Concerning the Last Judgement

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Never expect help!

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Not even ask for help! From anybody around you. Only from your spiritual father. And God of course. In prayer. God will give you all the help you need for the challenge in question and He will also send near you all those you need to help you. If that is His Will for you, of course. So, whenever a difficulty arises, do not waste any time and your peace of mind and do not start asking for help, or complaining for not getting any … Let go of all feelings of bitterness and pray! If anybody offers their help, by all means accept it humbly and gratefully, but do not seek, expect or hope for help from others. “Unless a man say in his heart, Only I and God are in the world, he shall not find rest.” (Abba Allois) 

* I was offered this word by S.Silouan today …

Monastery of Saint David the Elder (I)

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Evia pilgrimage . Our next stop was the Monastery of Saint David the Elder.

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In northern Evia, on the slopes of Mount Kavalaris, at a height of 927 meters above sea-level and at a distance of about 30 kilometers from Aidipsos, lies the Holy Monastery of Saint David.

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The monastery was founded and built in about 1540, thanks to Saint David.

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It was built in 1520 by the young (at that time) ascetic David, using contributions from rich monks and Christians of Greece, Moldovlachia and Russia. During the Turkish domination the Monastery became a shelter for the miserable inhabitants of the area and «hidden school» for slaveries. In 1824 Turks butchered all the Monks and burnt the Monastery.

After the Greek War of Independence, a new monastery was founded. In 1870 the Katholikon of the monastery that is dedicated to the Transfiguration of Jesus and to the holy founder Venerable David, was destroyed by an earthquake. It was rebuilt in 1877 by Anthimos Aggelis who was Abbot at that time. The largest estate of the Monastery was expropriated in 1933.

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The Main Church is where the relics of Saint David are kept, as well as his censer, his stole (of Russian provenance) and other valuable treasures.

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In 1951, in the priorship of Archimandrite Nikodemos Thomas, the Monastery was restored from the beginning and many new chapels (Saint Archangel Michael, Holy martyr Polycarpus, Saint Varvara, Saint George and Assumption of the Virgin, Venerable Eiriny Chrysovalantou, Saint Nectarios, Saint Vasil and Saint Demetrios) were built. A new building contains large guest rooms which can offer hospitality to over one hundred worshippers. Only one part of the east aisle of the old building of the Monastery is preserved. Of particular interest is the chapel of Saint Charalampos, that firstly was the cell of Saint David, where he stayed every Saturday. The Byzantine chapel (catacomb) of Saints Anargyros is found undamaged under it. It is decorated with marvelous wall paintings of the 18th century.

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The Igumen from 1975 to 1991 was Elder Iakovos (Tsalikis), who was formally glorified as a saint on November 27, 2017 by the Sacred and Holy Synod of the Ecumenical Patriarchate, following the approval and recommendation of the Church of Greece.The feast day of Venerable Iakovos of Euboea The New Ascetic was set on November 22 each year. His glorification was liturgically celebrated on Sunday June 3, 2018, at St. David Monastery, headed by His All-Holiness Ecumenical Patriarch Bartholomew, with the concelebration of 30 Orthodox bishops from the Greek and Cypriot Orthodox Churches and the Ecumenical Patriarchate.

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The agionery (holy water) is found about 1 km north of the Monastery. According to tradition, Saint David struck the rock with his stick and it gushed curative holy water.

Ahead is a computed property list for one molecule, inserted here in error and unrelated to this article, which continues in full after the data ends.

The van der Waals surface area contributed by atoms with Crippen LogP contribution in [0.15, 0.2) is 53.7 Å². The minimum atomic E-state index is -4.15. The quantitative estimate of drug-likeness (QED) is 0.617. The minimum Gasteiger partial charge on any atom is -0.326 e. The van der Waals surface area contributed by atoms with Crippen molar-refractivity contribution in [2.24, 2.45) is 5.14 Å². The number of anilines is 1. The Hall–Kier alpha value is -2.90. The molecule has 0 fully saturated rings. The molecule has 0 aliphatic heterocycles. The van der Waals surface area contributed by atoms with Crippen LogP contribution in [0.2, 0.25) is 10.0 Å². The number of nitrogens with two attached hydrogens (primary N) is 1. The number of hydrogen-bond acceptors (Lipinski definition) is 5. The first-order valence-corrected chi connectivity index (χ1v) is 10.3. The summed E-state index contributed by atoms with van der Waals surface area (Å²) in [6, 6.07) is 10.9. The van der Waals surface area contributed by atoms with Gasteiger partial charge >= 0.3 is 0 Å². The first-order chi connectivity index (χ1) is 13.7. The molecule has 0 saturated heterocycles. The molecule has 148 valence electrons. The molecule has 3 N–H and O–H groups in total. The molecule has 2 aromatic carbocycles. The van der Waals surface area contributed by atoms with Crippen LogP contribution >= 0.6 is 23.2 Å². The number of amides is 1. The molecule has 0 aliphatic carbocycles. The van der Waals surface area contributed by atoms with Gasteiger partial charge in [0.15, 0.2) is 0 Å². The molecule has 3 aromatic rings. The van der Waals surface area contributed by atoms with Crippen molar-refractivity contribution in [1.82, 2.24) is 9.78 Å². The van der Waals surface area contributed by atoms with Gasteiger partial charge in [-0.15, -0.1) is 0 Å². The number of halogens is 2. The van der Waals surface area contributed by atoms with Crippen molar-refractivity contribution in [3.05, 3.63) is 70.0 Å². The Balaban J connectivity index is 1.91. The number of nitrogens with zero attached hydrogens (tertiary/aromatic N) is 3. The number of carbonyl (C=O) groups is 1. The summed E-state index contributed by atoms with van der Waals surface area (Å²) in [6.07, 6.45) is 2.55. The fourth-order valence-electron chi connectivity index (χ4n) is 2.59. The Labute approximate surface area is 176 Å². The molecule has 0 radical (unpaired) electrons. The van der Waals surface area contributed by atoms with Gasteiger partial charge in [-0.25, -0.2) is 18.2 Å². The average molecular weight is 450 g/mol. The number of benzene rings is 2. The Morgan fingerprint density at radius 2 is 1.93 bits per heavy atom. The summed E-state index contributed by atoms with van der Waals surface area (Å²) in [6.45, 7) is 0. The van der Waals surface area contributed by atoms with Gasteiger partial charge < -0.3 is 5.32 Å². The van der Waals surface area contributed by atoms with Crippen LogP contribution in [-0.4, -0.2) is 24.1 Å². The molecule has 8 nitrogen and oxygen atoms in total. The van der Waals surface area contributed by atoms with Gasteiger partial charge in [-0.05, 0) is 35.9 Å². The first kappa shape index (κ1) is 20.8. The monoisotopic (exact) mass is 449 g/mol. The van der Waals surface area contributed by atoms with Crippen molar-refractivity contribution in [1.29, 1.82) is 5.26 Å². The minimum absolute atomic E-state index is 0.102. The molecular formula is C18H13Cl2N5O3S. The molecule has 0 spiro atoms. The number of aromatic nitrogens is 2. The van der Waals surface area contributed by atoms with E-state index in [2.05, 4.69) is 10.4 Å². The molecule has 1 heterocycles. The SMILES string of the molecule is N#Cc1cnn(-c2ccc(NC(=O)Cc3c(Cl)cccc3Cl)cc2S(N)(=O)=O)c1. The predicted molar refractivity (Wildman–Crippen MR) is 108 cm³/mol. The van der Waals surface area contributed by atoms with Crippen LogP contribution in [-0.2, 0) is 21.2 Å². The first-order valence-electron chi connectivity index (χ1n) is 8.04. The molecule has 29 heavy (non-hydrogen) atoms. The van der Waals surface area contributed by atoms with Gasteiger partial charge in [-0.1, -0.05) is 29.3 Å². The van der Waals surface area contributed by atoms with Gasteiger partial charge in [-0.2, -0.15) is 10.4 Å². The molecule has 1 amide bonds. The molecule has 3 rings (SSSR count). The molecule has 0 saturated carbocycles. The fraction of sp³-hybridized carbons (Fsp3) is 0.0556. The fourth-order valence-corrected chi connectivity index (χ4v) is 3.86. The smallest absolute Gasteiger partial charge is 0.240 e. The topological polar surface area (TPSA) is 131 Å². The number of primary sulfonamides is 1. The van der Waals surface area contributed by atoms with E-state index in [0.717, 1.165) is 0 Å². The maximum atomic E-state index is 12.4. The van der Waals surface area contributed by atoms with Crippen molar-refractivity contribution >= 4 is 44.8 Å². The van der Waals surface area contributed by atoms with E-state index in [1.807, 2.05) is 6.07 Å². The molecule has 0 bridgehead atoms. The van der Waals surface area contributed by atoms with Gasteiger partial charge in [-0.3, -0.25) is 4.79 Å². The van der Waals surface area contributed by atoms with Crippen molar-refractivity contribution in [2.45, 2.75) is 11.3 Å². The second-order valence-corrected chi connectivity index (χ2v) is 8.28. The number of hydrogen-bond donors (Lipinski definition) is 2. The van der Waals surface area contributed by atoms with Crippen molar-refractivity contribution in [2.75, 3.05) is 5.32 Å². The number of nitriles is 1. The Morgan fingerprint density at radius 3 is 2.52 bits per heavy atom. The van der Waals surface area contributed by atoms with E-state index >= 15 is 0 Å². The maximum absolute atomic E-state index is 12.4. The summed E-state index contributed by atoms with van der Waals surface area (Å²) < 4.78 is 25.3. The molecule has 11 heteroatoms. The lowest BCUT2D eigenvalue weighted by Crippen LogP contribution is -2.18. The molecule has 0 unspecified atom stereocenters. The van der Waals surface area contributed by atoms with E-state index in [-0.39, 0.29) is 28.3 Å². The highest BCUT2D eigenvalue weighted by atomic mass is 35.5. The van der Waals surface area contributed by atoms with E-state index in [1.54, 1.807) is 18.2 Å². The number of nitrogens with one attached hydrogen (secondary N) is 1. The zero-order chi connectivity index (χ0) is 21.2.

To the south of the Monastery, about twenty minutes on foot, near a ravine, the pilgrim finds a cave. It, according to tradition, was the room of the training (Asceterion) of Saint David, who lived on scanty bread all the week.

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It is worth mentioning the Reliquary of the Monastery, where, besides the relics of Saint David, relics of many Saints (Protomartyr Stefanos, Cyprianus, Justin, Tryfon, Charalampus, Panteleymon, Therapon, Anargyron Cyrus and John) are kept. These have been carried by David from the Ecumenical Patriarchate in the patriarchy of Jeremia II the Grand (Tranos). In the end, Venerable David’s Russian stole and a Russian censer, his staff, old icons and three woodcut-crosses are saved in the Museum of the Monastery. One of the three crosses is from the era of Palaiologoi.

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The monastery celebrates: the Transfiguration of the Lord (6/8) Saint David (1/11) the Holy Unmercenary Doctors (1/7), Saint Haralambos (10/2), the Dormition of the Mother of God (15/8) and Saint George (23/4).

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Photos: Pemptousia

God and the Harlot

Did God desire a harlot? Yes, He did: a harlot. I mean by that our own nature. Did God desire a harlot? If a man desires a harlot, he’s condemned, yet God desired one, in order to make her a virgin. So the desire of a man is perdition for the woman, but that of God works for her salvation.

And this mighty and great One desired a harlot. Why? To become her bridegroom.

What did He do? He didn’t send one of His servants, He didn’t send an angel to the harlot, nor an archangel nor the cherubim or the seraphim. He Himself came, because He was in love with her…

He desired a harlot, so what did He do? Since she couldn’t ascend to the heights, He came down to the depths. He wasn’t ashamed to come to a harlot. He came to her hovel. He saw she was drunk. And how did He come? Not in His obvious divinity, but in the same condition that she was in, not in will but in nature, in case she was terrified at the sight of Him and wanted to escape. He came to the harlot and became a human person. And how did that happen? He gestated in a womb for a while and became like any other person. Dispensation, not divinity; the form of a servant, not of the Master; my flesh, not His Essence. He found her [i.e. our human nature, as elsewhere] sorely wounded, bestial, possessed by demons. She [We] saw Him and wanted to flee.